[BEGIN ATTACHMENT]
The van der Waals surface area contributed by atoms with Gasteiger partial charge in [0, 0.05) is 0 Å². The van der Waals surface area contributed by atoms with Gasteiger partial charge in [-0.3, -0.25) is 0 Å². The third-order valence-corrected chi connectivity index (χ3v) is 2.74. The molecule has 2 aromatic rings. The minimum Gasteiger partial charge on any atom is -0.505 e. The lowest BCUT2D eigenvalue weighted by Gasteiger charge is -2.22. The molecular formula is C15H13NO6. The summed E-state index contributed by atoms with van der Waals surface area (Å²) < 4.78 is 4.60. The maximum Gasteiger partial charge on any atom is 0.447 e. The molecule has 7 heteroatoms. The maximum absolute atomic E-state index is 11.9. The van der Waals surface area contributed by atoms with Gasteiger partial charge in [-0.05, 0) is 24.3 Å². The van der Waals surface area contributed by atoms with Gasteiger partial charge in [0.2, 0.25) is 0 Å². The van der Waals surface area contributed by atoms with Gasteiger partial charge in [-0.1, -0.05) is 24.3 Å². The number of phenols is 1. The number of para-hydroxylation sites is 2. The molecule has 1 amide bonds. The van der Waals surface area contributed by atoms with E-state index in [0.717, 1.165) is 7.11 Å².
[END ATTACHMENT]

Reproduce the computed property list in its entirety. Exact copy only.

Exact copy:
The van der Waals surface area contributed by atoms with Gasteiger partial charge in [0, 0.05) is 0 Å². The van der Waals surface area contributed by atoms with Gasteiger partial charge in [-0.3, -0.25) is 0 Å². The third-order valence-corrected chi connectivity index (χ3v) is 2.74. The molecule has 2 aromatic rings. The minimum Gasteiger partial charge on any atom is -0.505 e. The lowest BCUT2D eigenvalue weighted by Gasteiger charge is -2.22. The molecular formula is C15H13NO6. The summed E-state index contributed by atoms with van der Waals surface area (Å²) < 4.78 is 4.60. The maximum Gasteiger partial charge on any atom is 0.447 e. The molecule has 7 heteroatoms. The maximum absolute atomic E-state index is 11.9. The van der Waals surface area contributed by atoms with Gasteiger partial charge in [-0.05, 0) is 24.3 Å². The van der Waals surface area contributed by atoms with Gasteiger partial charge in [0.2, 0.25) is 0 Å². The van der Waals surface area contributed by atoms with Gasteiger partial charge in [-0.1, -0.05) is 24.3 Å². The number of phenols is 1. The number of para-hydroxylation sites is 2. The molecule has 1 amide bonds. The van der Waals surface area contributed by atoms with E-state index in [0.717, 1.165) is 7.11 Å².